Look at Your Home If You Want to Save Money
How Important Are Savings
Everyone was affected by the recession. Times were difficult and regardless of economic status, Americans suffered greatly due to the financial difficulties of 2008-2009. Now that the recession is officially over, many consumers are still trying to return to their normal lives. One of the biggest complaints is that it is difficult to save. Holly Blakefield, economist for BankRate.com said, “When the recession was at its height, people realized that credit wasn’t the savior it was believed to be. What saved most people were liquid assets.”
It’s no secret that “Cash is King.” People are trying harder than ever to build up their coffers for emergencies, stability, and investments. The biggest way consumers can start saving is by looking at their homes. If you are trying to save, look at these ways to monitor your household and make necessary changes. It could mean a more efficient household and more cash in your pocket.
Heating and Cooling Expenses
Some of the biggest energy draws are running a home’s heating and cooling systems. Estimates are showing that 40% of residential energy bills are for either heating or cooling of a house. The best way to tap into that for efficiency is to have a good system for monitoring your temperature. Remember that even if your home is new, that does not mean it’s efficient. Frank O’Brien-Bernini, CEO for Owens Coming, said, “There is a huge gap between what is in the building code and what is needed for optimal energy efficiency.” Consumers have to take matters into their own hands when it comes to making a home efficient.
The primary thing a homeowner can do to help their heating and cooling system is to close up any leaks. Caulk, expandable sealant, weather stripping and foam board can all work together to stop air from escaping. Attics can be the most troublesome. Remember that heat rises and if your attic is windy with a lot of openings, you are losing hot air. That brings the temperature of your house down and, in turn, causes your heat to turn on.
Another tip is to always get your heating and cooling unit checked annually. It may cost $65 for a basic check, but preventative maintenance can pay off in the end. Coming added, “Paying a small fee to have your system checked can be much more inexpensive than waiting and having to replace a unit for thousands.”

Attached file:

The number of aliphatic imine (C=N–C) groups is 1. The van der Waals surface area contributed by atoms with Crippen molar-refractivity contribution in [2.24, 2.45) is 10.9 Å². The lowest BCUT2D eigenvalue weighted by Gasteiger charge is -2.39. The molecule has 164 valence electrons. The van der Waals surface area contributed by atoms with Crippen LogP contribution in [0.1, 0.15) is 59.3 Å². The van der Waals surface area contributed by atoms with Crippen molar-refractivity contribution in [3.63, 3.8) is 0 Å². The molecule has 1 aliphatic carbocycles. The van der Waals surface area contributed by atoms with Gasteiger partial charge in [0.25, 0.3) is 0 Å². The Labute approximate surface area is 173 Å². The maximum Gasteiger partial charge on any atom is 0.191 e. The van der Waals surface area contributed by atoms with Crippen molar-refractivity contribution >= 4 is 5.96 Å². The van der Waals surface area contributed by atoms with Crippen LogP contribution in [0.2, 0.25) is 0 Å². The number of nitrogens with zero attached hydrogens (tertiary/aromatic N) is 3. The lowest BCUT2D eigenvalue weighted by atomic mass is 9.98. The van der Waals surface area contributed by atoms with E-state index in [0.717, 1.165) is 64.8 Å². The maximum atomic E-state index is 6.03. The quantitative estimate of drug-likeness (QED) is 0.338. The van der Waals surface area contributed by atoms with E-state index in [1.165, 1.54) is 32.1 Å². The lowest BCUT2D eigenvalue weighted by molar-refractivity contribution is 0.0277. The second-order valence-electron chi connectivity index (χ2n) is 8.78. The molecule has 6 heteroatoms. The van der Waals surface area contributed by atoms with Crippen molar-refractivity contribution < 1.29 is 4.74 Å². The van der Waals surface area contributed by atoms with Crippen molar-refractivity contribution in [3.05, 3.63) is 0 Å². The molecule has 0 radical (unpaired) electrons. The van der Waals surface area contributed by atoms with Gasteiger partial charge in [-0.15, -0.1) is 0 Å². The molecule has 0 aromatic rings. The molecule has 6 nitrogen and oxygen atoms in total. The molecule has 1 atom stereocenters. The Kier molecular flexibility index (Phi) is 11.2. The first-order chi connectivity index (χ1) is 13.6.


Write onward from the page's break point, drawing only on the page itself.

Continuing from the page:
Be aware of how much water costs
The next thing to watch out for is your water use. New studies are showing that over 80% of states anticipate having water shortages by the year 2013. This means that most likely there are going to be heftier costs and fines for excessive use. It’s good to get your home in order now, so you don’t find yourself in trouble in the future.
When it comes to water consumption, the best thing to do to conserve is to upgrade to water-efficient fixtures. Use low-flow showerheads. Charlie Szoradi, of Green and Save, said, “A $30 showerhead can save more money than $3,000 worth of solar panels.” It’s an easy fix and the payback is notable. In addition to fixtures, also check out the water heater and make sure the temperature is at 120° F. You can also insulate your water heater pipes to stop heat from escaping.
Electricity plays into Big Costs
The last large contributor to high house costs is electricity. While 40% of household expenses involve heating and cooling, another 40% involve electricity. Experts agree that this is relatively easy to manage though. One of the simplest things to do is replace lightbulbs with CFLs. You can also upgrade appliances to energy-efficient models. Not only are they more efficient, they also save you money. Take advantage of tax breaks, too. Many energy-star rated appliances can reduce your tax liability. Be sure to check with the rules in your case, but in most states you can take the cost, up to $1,500, off on your tax filing.
How to Find Savings
It may sound like a small amount if you end up saving just $40 a month in heat, but over the course of one year, that’s $480. Never underestimate the small changes that bring small savings. In the end, they all add up to notable savings. Take a look at your house and see where energy drains are. It’s the best and fastest way to keep money in your pocket.